FATCA – Foreign Account Tax Compliance Act
Moving towards a new international banking realty
The staggered implementation of a new tax compliance act by the United States known as FATCA (Foreign Account Tax Compliance Act) has been raising concerns and causing controversy in banks, financial institutions and private companies across the world. The US has postponed implementation of the law in some areas to allow government agencies time to introduce the necessary changes.
More than 77 banks around the world have agreed to implement the law in cooperation with Washington, based on the fact that an apparent USD 100 billion in taxes is currently not being paid on United States citizens’ accounts outside of the USA. This amounts to 4.3 percent of the total tax revenue collected by the Federal Government.
The implementation of this law is causing some commotion in Arab countries, as financial institutions face continuing difficulty in identifying US American citizens. These citizens are generally Arab citizens holding dual citizenship. It may be the case that these citizens themselves are unaware that they are obliged to pay USA tax if they no longer live in the USA or were only born there. USA tax laws differ from most in that US American citizens are obliged to file taxes in the US regardless of where they live.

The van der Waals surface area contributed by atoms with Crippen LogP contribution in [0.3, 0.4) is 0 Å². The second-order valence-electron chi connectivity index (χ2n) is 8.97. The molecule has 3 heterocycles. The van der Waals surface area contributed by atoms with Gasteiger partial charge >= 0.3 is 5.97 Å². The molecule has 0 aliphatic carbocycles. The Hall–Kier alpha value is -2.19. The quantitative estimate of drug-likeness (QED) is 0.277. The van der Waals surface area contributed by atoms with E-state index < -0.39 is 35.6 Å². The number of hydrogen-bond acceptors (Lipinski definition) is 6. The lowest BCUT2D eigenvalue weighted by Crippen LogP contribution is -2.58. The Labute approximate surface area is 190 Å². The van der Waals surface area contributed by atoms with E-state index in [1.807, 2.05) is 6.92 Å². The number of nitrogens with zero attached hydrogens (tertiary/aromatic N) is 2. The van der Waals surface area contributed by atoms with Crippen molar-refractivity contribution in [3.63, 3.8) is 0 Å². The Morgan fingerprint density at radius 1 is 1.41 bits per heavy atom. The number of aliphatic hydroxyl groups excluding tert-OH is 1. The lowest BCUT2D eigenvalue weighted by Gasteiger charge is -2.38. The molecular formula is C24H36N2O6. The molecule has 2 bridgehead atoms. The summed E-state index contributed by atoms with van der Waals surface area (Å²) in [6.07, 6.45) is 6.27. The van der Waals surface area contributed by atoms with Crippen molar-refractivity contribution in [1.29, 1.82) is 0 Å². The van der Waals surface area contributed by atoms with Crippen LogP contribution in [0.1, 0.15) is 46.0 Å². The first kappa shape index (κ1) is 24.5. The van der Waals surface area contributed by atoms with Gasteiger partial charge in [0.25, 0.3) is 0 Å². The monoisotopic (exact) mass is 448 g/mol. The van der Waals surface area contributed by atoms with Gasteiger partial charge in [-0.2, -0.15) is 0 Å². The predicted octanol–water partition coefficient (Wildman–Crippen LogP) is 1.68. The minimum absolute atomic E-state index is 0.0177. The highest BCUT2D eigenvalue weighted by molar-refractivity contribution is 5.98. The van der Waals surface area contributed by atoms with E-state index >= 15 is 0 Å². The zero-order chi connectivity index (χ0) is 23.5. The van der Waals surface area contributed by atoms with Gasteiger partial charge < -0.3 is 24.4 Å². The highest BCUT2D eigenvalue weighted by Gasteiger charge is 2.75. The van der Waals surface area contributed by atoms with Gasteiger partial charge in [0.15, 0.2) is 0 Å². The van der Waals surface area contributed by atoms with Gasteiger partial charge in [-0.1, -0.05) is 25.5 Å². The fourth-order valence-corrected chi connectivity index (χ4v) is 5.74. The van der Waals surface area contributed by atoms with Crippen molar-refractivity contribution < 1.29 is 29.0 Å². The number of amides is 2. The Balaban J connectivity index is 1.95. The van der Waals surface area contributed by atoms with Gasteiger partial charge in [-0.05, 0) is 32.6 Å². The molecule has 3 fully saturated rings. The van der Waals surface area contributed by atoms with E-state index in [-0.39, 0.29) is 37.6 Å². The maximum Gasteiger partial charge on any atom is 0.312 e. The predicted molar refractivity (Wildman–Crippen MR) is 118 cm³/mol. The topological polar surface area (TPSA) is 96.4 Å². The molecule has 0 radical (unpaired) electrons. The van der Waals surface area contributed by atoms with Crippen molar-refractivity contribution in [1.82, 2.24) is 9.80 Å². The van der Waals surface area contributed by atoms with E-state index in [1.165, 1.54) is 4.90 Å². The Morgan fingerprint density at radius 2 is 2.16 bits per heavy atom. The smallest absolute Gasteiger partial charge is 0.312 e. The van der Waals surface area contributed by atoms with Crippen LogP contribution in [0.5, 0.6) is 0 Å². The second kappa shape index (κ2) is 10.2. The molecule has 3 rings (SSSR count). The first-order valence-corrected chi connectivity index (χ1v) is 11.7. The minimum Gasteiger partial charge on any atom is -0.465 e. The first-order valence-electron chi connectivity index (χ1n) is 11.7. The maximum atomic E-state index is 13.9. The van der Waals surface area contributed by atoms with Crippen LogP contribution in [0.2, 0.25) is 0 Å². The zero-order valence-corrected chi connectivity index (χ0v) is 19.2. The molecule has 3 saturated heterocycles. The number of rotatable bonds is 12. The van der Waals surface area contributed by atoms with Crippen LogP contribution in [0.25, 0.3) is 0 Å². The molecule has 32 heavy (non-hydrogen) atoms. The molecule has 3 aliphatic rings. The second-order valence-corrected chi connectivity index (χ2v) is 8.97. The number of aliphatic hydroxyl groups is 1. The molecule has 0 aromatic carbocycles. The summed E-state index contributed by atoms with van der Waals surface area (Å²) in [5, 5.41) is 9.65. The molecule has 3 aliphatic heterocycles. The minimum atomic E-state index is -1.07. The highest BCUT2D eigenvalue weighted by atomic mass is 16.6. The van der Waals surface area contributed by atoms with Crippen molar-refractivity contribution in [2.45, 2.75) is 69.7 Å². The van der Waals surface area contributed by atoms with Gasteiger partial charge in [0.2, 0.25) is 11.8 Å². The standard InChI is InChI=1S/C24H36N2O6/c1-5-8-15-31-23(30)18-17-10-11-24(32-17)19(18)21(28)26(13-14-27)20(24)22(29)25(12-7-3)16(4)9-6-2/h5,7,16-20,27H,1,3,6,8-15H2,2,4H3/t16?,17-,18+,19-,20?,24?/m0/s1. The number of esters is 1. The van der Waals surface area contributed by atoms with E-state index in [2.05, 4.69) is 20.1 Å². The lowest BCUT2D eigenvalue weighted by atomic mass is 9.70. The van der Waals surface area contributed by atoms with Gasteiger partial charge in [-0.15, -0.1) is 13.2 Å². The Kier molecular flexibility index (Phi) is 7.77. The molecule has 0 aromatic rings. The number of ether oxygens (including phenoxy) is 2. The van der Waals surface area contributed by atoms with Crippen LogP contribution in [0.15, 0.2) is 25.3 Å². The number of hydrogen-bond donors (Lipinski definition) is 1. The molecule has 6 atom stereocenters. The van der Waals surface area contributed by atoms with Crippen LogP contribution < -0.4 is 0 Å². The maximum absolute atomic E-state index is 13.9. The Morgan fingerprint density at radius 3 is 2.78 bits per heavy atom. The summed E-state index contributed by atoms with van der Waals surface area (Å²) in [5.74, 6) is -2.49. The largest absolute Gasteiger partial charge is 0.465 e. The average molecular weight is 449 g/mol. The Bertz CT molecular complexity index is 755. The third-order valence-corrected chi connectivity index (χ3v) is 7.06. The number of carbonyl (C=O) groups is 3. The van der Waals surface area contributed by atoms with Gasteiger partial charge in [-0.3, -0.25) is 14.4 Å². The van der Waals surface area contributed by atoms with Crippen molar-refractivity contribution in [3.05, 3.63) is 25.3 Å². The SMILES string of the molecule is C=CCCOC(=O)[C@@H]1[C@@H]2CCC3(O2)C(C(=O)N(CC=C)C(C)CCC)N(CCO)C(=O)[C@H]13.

DORCHESTER Magazine has conducted numerous interviews in Arab countries and abroad to find out more about the law, its implementation, applications and implications. Saudi Arabia, Kuwait, UAE, Egypt, Lebanon, Qatar, US, UK, and China have all signed the FATCA agreement and banks have met the requirements of the law. FATCA is intended to help reduce international tax evasion and place limitations on tax havens such as Bermuda, the Cayman Islands, Luxembourg, Gibraltar and the British Virgin Islands. It is intended to introduce a new taxation reality and the number and status of countries around the world that have signed the agreement means that evading tax has become a far more difficult feat.